11. (SBU) Itamaraty interlocutors have stressed that all options, even ones they are not promoting, involve continuation of FTAA negotiations. However, cynics warn that delay of the process or reformulation of the negotiations are only more subtle ways of deliberately undermining the FTAA and leading to its eventual demise.
12. (C) If the United States does not agree to any alteration of FTAA substance or process, or to the pursuit of a "supplemental" U.S.-Mercosul agreement, post believes that a "do nothing" strategy by the USG would not precipitate an immediate withdrawal of Brazil from the FTAA. However, it would likely lead to a hardening of Brazilian positions as it seeks to slow down the process and elicit support from other FTAA countries on contentious issues such as domestic support disciplines.
13. (SBU) Complicating Brazil's FTAA analysis is its domestic political scene. Although Lula has widespread support to undertake thorny social security and tax reform, as the administration moves forward with its specific proposals, the debate is bound to become more polarized. Five months into the administration, the government is also walking a fine line between kudos from the market on its stringent macroeconomic policies and the political backlash that may emerge due to the scarcity of resources for social spending that these policies yield. On top of that, PT radicals, supported by some intellectuals and religious leaders, are pressing the government for a referendum on continuing with the FTAA. The GoB would be politically hard pressed at this time to take on additional enemies in support of the currently envisioned FTAA.
14. (C) According to Neto, the Pinheiro Guimaraes group is convinced that Brazil's negotiating position is stronger in a bilateral (4 1) than in a regional negotiation. Itamaraty believes that through a four-plus-one negotiation Brazil can more quickly attain market access for its key products (OJ, textiles, sugar, footwear, etc.), scoring economic and political success that would make continued participation in the FTAA palatable. Underlying this perception is the GoB's fear that the United States will not come forward in the FTAA with substantial, timely market access for key Brazilian products. The policy options being considered by the GoB are designed to avoid a disastrous end-of-day scenario in which Brazil has negotiated issues of interest to the United States (investment, government procurement), and even though not getting what it needs in return, is compelled to sign the FTAA because diplomatically it cannot be left outside the hemispheric pact.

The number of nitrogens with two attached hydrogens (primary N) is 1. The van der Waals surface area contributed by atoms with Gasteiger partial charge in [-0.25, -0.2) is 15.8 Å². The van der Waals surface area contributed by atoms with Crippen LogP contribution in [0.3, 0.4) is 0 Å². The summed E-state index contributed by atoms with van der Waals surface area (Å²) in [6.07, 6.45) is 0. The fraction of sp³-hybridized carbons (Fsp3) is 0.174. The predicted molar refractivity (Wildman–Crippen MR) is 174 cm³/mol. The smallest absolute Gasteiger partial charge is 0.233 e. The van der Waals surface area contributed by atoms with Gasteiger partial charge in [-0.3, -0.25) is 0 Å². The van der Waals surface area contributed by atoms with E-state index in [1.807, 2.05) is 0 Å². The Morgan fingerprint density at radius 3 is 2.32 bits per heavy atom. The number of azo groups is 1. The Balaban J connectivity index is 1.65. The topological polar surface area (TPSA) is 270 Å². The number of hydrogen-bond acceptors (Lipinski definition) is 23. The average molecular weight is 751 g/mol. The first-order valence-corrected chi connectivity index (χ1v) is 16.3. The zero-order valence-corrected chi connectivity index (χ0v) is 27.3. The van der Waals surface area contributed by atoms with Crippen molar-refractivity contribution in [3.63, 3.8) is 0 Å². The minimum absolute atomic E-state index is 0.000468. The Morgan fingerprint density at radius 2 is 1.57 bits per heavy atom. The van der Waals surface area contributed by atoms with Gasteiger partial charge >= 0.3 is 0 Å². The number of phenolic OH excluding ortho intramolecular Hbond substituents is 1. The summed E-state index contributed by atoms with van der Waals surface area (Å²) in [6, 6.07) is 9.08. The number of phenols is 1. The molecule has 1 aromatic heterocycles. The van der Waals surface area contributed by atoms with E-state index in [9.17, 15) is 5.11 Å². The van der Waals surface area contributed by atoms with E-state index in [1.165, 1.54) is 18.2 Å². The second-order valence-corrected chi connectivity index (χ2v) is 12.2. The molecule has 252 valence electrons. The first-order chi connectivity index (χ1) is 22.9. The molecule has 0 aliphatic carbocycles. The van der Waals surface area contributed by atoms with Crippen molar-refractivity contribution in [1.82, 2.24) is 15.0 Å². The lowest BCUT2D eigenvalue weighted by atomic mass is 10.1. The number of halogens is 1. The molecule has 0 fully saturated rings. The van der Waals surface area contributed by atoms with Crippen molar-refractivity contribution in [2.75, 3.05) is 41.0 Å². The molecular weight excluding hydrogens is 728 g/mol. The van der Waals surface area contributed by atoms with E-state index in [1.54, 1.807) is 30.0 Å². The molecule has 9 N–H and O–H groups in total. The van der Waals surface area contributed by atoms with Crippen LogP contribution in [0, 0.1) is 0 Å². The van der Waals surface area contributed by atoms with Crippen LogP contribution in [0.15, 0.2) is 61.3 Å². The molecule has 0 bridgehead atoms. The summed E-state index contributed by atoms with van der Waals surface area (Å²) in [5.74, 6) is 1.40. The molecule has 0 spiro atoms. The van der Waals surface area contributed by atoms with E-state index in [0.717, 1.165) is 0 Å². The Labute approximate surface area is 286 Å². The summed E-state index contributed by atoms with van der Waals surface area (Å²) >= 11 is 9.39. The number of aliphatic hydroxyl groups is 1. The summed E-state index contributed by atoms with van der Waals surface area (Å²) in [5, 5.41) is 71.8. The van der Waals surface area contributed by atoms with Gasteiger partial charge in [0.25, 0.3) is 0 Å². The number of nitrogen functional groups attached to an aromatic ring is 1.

Action Request ------------------
15. (SBU) In pursuing a four-plus-one negotiation, the GoB may feel emboldened by U.S. negotiations with other countries in the region. However, it seems the GoB may underestimate the obstacles to providing Brazil with the market access concessions it seeks on sensitive products that would be inherent in such an agreement. If the four-plus- one option is a non-starter from the USG perspective, post would appreciate guidance from Washington agencies concerning the need to subtly downplay it prior to USTR Zoellick's arrival. When deliberating on possible USG reactions to GoB trade proposals, post also suggests that Washington consider potential market access carrots, such as movement on some key Brazilian products in the revised U.S. FTAA offer, to provide the GoB with something tangible, but that would keep deliberations squarely within the FTAA and premised on Brazilian movement in all other FTAA areas. Additionally, any forward movement on "discussing" domestic support within the FTAA along the lines envisioned in instructions from the April 8-11 TNC meeting in Puebla could help establish for Brazilians U.S. sincerity in claiming that "everything is on the table" and assist in diffusing the most contentious issue for Brazil in the FTAA.